[Question #4071] Hep B/Hep C/Bloodborne - advice still holds?

33 months ago
Hello Drs,

First of all I just wanted to say how great/informative this site is, I have found your responses posted on here most helpful. This is probably easy/obvious question but would like please just to confirm. 

I was reading previous responses, specifically #1543, #2653 and #3108. Basically in summary your responses to questions on infection risk were:

-The risk of transmission for HBV/HCV/HIV living with an infected person for 3 months or less and sharing razors/toothbrush/towels/other household objects, would be <1% (with no-one being vaccinated)

- There are no known illnesses/conditions/medications which would increase substantially the risk of a person being infected through the above-mentioned transmission

- The above also applies to any other STDs (i.e. <1% risk of transmission)

I just ask because this is relevant to my situation (me and my former girlfriend were living with my parents and my 18-year old sister for 2 months - my former girlfriend was high-risk for HBV etc). We live in western country but none of us are vaccinated against HBV.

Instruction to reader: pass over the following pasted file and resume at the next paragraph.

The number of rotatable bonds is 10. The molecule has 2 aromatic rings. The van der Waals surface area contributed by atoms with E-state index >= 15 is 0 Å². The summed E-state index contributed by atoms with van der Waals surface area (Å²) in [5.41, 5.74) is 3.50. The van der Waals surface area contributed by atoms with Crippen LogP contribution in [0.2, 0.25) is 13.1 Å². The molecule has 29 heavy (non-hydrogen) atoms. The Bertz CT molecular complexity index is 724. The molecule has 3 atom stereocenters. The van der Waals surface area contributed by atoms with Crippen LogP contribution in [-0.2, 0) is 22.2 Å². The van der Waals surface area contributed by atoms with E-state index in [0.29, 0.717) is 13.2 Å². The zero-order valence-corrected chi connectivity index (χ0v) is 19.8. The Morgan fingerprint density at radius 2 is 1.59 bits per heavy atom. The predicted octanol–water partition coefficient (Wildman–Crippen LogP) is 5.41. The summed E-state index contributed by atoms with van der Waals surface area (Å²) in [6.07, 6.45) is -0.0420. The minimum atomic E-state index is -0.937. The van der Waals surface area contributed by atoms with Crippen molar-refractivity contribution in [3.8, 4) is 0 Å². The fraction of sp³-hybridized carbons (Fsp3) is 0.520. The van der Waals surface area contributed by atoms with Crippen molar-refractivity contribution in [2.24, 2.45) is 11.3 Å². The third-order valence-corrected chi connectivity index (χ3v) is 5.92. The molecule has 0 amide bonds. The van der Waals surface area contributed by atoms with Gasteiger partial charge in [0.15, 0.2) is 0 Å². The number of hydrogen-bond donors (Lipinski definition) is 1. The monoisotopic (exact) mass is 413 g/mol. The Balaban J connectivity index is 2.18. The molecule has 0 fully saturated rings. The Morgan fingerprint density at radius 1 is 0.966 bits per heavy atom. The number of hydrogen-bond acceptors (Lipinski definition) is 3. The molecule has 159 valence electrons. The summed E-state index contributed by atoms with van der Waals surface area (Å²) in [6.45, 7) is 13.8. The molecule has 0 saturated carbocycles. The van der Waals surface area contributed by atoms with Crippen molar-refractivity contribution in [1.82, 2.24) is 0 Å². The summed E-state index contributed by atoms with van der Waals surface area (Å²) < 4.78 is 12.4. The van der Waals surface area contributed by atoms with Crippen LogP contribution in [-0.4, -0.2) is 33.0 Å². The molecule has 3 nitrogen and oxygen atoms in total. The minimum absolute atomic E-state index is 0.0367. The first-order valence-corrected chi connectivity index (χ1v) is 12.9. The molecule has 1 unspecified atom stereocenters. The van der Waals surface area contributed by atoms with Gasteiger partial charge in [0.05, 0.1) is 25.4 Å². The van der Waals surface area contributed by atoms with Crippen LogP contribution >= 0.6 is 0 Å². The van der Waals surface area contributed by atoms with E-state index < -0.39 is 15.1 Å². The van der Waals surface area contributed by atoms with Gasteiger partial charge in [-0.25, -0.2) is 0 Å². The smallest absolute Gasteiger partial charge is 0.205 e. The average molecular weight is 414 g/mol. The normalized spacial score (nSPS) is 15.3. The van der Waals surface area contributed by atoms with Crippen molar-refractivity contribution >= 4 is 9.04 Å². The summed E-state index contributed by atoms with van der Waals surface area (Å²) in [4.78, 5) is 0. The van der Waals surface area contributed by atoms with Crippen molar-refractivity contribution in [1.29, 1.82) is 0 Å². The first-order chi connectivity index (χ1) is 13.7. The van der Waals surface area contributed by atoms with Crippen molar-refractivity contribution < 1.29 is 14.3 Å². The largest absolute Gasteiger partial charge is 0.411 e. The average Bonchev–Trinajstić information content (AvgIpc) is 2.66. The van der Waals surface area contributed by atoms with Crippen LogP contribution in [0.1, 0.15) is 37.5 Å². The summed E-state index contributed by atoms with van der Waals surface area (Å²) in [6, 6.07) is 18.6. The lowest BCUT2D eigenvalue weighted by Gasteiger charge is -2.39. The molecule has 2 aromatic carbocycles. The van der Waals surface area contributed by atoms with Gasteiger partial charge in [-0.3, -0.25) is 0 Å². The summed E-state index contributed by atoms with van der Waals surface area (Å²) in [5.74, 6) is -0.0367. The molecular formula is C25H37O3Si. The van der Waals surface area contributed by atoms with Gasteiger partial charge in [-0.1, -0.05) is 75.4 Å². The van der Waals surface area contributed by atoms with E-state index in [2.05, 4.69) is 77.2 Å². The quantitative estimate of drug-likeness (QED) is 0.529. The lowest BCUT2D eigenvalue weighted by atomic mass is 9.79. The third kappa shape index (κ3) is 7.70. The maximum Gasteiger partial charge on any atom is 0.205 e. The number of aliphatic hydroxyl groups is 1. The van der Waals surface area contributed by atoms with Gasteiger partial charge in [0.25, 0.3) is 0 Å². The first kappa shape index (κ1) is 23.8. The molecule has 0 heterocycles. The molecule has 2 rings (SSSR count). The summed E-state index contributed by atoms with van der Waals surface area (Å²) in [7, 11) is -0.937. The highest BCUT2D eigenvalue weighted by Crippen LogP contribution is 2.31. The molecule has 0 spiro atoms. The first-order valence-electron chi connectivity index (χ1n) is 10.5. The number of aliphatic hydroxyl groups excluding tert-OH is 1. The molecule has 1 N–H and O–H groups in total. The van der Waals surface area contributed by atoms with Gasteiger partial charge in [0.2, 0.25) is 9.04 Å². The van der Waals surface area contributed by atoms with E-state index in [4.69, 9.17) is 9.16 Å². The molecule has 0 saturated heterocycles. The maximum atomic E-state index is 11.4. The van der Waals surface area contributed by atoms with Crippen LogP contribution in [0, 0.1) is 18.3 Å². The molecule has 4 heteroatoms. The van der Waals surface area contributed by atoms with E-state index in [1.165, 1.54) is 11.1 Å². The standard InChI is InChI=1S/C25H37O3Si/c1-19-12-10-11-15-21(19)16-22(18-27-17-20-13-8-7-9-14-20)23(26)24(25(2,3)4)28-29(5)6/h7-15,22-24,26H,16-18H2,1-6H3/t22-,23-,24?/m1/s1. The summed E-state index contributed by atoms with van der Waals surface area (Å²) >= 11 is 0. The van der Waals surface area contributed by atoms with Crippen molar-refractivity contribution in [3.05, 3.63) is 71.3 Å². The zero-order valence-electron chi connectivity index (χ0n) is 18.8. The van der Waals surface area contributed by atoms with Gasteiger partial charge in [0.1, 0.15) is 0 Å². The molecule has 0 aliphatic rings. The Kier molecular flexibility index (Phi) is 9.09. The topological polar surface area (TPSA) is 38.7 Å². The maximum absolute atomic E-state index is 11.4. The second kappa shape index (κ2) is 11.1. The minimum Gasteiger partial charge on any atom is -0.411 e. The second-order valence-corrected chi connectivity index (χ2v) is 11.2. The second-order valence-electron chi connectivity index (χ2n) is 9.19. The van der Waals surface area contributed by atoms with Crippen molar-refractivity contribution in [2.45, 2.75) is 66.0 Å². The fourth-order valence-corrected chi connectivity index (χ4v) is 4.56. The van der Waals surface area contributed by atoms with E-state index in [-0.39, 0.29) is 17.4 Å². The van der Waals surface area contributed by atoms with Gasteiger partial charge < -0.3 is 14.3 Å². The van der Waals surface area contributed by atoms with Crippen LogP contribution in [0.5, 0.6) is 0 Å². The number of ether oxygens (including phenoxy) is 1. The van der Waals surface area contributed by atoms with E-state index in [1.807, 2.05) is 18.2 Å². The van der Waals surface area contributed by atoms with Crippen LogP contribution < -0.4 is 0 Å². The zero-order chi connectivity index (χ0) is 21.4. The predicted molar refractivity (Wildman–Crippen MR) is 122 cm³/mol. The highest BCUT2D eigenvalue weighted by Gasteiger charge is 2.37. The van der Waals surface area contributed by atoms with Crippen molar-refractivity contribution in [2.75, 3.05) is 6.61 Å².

So my question is - am I correct to assume there has been no new developments/understanding in the medical community that would change your previous advice? This is not based on anything but just my own fear of relying on out-of-date information. I would think all your previous advice holds, but just wanted to check as the responses were from some months ago (i.e. in 2016 and 2017)

Thank you very much in advance Drs

33 months ago
Sorry to add, this was partly prompted by looking at travel vaccination advice online, agencies such as CDC/WHO/ISTM all advise to have HBV vaccination before visiting certain countries. So I wanted to check this was just these agencies taking a safe/conservative approach and is not anything new/recent they are now saying. 

So my question is just to check I am correct to assume there has been no new developments/understanding in the medical community, to change the above advice? I.e. check it is still up to date? (on risk of transmission to my parents, and 18-year old sister)
Edward W. Hook M.D.
Edward W. Hook M.D.
33 months ago
Welcome to our Forum and thanks for your confidence.  We try to provide science-based responses to the questions we receive.  I'll do my best to do the same for you. 

-The risk of transmission for HBV/HCV/HIV living with an infected person for 3 months or less and sharing razors/toothbrush/towels/other household objects, would be <1% (with no-one being vaccinated).